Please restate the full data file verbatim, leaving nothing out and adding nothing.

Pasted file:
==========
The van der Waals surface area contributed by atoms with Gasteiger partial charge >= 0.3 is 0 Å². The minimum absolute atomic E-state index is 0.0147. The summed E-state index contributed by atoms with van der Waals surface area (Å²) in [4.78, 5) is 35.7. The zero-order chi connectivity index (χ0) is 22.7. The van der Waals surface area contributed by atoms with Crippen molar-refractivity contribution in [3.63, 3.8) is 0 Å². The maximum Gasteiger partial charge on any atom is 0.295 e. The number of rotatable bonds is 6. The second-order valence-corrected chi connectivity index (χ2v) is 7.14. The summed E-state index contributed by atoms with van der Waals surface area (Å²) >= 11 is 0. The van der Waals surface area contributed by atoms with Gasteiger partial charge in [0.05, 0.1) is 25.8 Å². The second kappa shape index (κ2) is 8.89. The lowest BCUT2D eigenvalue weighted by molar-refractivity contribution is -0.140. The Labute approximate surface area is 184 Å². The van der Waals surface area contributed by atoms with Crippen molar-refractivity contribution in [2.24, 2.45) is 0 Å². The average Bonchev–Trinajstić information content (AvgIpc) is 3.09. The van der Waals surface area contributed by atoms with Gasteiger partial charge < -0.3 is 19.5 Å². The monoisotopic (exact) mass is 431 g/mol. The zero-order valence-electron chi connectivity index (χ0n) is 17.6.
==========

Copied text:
The van der Waals surface area contributed by atoms with Gasteiger partial charge >= 0.3 is 0 Å². The minimum absolute atomic E-state index is 0.0147. The summed E-state index contributed by atoms with van der Waals surface area (Å²) in [4.78, 5) is 35.7. The zero-order chi connectivity index (χ0) is 22.7. The van der Waals surface area contributed by atoms with Crippen molar-refractivity contribution in [3.63, 3.8) is 0 Å². The maximum Gasteiger partial charge on any atom is 0.295 e. The number of rotatable bonds is 6. The second-order valence-corrected chi connectivity index (χ2v) is 7.14. The summed E-state index contributed by atoms with van der Waals surface area (Å²) >= 11 is 0. The van der Waals surface area contributed by atoms with Gasteiger partial charge in [0.05, 0.1) is 25.8 Å². The second kappa shape index (κ2) is 8.89. The lowest BCUT2D eigenvalue weighted by molar-refractivity contribution is -0.140. The Labute approximate surface area is 184 Å². The van der Waals surface area contributed by atoms with Crippen molar-refractivity contribution in [2.24, 2.45) is 0 Å². The average Bonchev–Trinajstić information content (AvgIpc) is 3.09. The van der Waals surface area contributed by atoms with Gasteiger partial charge < -0.3 is 19.5 Å². The monoisotopic (exact) mass is 431 g/mol. The zero-order valence-electron chi connectivity index (χ0n) is 17.6.